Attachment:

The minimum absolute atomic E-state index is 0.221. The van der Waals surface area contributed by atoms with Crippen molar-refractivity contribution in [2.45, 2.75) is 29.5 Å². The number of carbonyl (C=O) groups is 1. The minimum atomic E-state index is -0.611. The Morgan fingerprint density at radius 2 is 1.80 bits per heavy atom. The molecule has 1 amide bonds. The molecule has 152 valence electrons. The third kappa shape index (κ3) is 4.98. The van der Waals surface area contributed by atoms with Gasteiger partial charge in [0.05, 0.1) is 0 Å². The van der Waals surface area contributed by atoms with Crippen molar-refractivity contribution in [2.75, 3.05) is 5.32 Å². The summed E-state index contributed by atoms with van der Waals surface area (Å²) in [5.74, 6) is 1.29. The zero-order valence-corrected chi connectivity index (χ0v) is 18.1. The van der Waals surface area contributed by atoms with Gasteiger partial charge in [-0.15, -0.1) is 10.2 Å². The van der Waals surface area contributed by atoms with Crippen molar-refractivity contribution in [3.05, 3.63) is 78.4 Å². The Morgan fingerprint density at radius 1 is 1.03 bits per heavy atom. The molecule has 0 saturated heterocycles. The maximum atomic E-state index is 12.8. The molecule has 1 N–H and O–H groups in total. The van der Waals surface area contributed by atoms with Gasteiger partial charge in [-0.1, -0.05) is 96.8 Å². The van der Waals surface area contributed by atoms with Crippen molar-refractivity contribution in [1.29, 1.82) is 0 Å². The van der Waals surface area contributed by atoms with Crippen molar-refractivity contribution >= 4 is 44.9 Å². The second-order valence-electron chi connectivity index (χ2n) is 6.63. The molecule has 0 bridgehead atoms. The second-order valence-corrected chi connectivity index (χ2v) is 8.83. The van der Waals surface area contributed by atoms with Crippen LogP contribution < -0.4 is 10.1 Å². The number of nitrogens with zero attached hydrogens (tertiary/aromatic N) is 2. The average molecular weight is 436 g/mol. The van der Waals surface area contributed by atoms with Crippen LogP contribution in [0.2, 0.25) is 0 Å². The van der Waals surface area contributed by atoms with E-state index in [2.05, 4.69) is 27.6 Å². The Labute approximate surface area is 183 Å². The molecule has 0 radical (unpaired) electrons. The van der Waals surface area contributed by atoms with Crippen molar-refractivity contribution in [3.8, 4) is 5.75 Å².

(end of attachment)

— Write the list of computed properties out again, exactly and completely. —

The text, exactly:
The minimum absolute atomic E-state index is 0.221. The van der Waals surface area contributed by atoms with Crippen molar-refractivity contribution in [2.45, 2.75) is 29.5 Å². The number of carbonyl (C=O) groups is 1. The minimum atomic E-state index is -0.611. The Morgan fingerprint density at radius 2 is 1.80 bits per heavy atom. The molecule has 1 amide bonds. The molecule has 152 valence electrons. The third kappa shape index (κ3) is 4.98. The van der Waals surface area contributed by atoms with Gasteiger partial charge in [0.05, 0.1) is 0 Å². The van der Waals surface area contributed by atoms with Crippen molar-refractivity contribution in [2.75, 3.05) is 5.32 Å². The summed E-state index contributed by atoms with van der Waals surface area (Å²) in [5.74, 6) is 1.29. The zero-order valence-corrected chi connectivity index (χ0v) is 18.1. The van der Waals surface area contributed by atoms with Gasteiger partial charge in [-0.15, -0.1) is 10.2 Å². The van der Waals surface area contributed by atoms with Crippen molar-refractivity contribution in [3.05, 3.63) is 78.4 Å². The Morgan fingerprint density at radius 1 is 1.03 bits per heavy atom. The molecule has 0 saturated heterocycles. The maximum atomic E-state index is 12.8. The molecule has 1 N–H and O–H groups in total. The van der Waals surface area contributed by atoms with Gasteiger partial charge in [-0.1, -0.05) is 96.8 Å². The van der Waals surface area contributed by atoms with Crippen molar-refractivity contribution in [1.29, 1.82) is 0 Å². The van der Waals surface area contributed by atoms with Crippen molar-refractivity contribution >= 4 is 44.9 Å². The second-order valence-electron chi connectivity index (χ2n) is 6.63. The molecule has 0 bridgehead atoms. The second-order valence-corrected chi connectivity index (χ2v) is 8.83. The van der Waals surface area contributed by atoms with Crippen LogP contribution < -0.4 is 10.1 Å². The number of nitrogens with zero attached hydrogens (tertiary/aromatic N) is 2. The average molecular weight is 436 g/mol. The van der Waals surface area contributed by atoms with Crippen LogP contribution in [0.2, 0.25) is 0 Å². The van der Waals surface area contributed by atoms with E-state index in [2.05, 4.69) is 27.6 Å². The Labute approximate surface area is 183 Å². The molecule has 0 radical (unpaired) electrons. The van der Waals surface area contributed by atoms with Crippen molar-refractivity contribution in [3.8, 4) is 5.75 Å².